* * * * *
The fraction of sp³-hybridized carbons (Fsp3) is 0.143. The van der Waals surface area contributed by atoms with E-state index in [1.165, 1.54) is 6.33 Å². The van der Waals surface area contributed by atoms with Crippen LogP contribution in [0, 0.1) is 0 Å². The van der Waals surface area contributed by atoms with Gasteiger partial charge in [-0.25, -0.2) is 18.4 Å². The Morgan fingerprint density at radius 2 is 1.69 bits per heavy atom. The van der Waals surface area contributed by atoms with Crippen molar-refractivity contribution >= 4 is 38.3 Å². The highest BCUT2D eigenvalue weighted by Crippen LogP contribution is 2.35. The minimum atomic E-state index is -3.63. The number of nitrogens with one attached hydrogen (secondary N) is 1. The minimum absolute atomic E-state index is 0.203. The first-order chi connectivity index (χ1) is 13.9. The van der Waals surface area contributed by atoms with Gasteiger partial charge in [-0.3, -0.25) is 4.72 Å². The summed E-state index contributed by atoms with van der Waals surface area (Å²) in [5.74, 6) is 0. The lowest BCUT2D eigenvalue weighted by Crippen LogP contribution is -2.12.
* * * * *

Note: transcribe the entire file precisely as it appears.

The fraction of sp³-hybridized carbons (Fsp3) is 0.143. The van der Waals surface area contributed by atoms with E-state index in [1.165, 1.54) is 6.33 Å². The van der Waals surface area contributed by atoms with Crippen LogP contribution in [0, 0.1) is 0 Å². The van der Waals surface area contributed by atoms with Gasteiger partial charge in [-0.25, -0.2) is 18.4 Å². The Morgan fingerprint density at radius 2 is 1.69 bits per heavy atom. The van der Waals surface area contributed by atoms with Crippen molar-refractivity contribution >= 4 is 38.3 Å². The highest BCUT2D eigenvalue weighted by Crippen LogP contribution is 2.35. The minimum atomic E-state index is -3.63. The number of nitrogens with one attached hydrogen (secondary N) is 1. The minimum absolute atomic E-state index is 0.203. The first-order chi connectivity index (χ1) is 13.9. The van der Waals surface area contributed by atoms with Gasteiger partial charge in [-0.3, -0.25) is 4.72 Å². The summed E-state index contributed by atoms with van der Waals surface area (Å²) in [5.74, 6) is 0. The lowest BCUT2D eigenvalue weighted by Crippen LogP contribution is -2.12.